At a time when PC sales are stagnant and smartphone sales continue to rise, it’s probably not surprising to learn that people in some areas are spending more time with their phones than PCs. But audience research firm Nielsen has some solid numbers to back up that theory… well, somewhat solid.
According to Nielsen, folks in the US spent an average of 34 hours using their phones in December, compared with about 27 hours using a PC to connect to the internet. The gap was even wider in the UK and Italy.
Nielsen says Italians spent an average of 37 hours on their phones compared with just over 18 hours of online PC time in December.
Take those figures with a grain of salt, since the data comes from a select group of people who opted to run Nielsen’s on-device meters. Nielsen is also comparing all time spent with a smartphone to time spent online with a traditional PC. But two things seem pretty clear: at least some portion of the population is spending more time interacting with pocket-sized internet devices than the type that sits on your lap or desk.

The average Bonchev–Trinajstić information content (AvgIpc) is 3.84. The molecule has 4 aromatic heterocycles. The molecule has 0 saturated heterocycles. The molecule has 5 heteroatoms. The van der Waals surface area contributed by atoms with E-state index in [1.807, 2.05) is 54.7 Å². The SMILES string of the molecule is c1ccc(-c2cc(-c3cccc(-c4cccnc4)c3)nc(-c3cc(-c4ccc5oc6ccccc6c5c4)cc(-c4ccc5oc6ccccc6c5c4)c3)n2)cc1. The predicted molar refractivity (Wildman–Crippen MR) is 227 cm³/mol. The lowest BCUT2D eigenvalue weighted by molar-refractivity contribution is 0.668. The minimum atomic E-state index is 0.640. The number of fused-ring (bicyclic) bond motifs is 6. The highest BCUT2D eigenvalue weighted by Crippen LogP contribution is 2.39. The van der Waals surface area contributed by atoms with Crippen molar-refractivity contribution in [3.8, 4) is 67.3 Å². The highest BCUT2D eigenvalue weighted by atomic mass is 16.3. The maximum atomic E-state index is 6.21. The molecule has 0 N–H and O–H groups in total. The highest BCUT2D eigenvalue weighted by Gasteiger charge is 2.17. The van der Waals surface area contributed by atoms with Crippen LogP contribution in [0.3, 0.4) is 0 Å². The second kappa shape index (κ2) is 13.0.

They’re also using their phones more than they used to — in December 2012, for instance, Nielsen says the average US smartphone owner used their device to access mobile websites and apps about 5 times a day. A year later that number was up to 7 times a day.
One other thing stands out from Nielsen’s chart though: We all still spend much more time glued to the TV than we do to any of the smaller screens in our lives, with the average person in the US watching 185 hours of television. That’s a little over a third of our waking hours.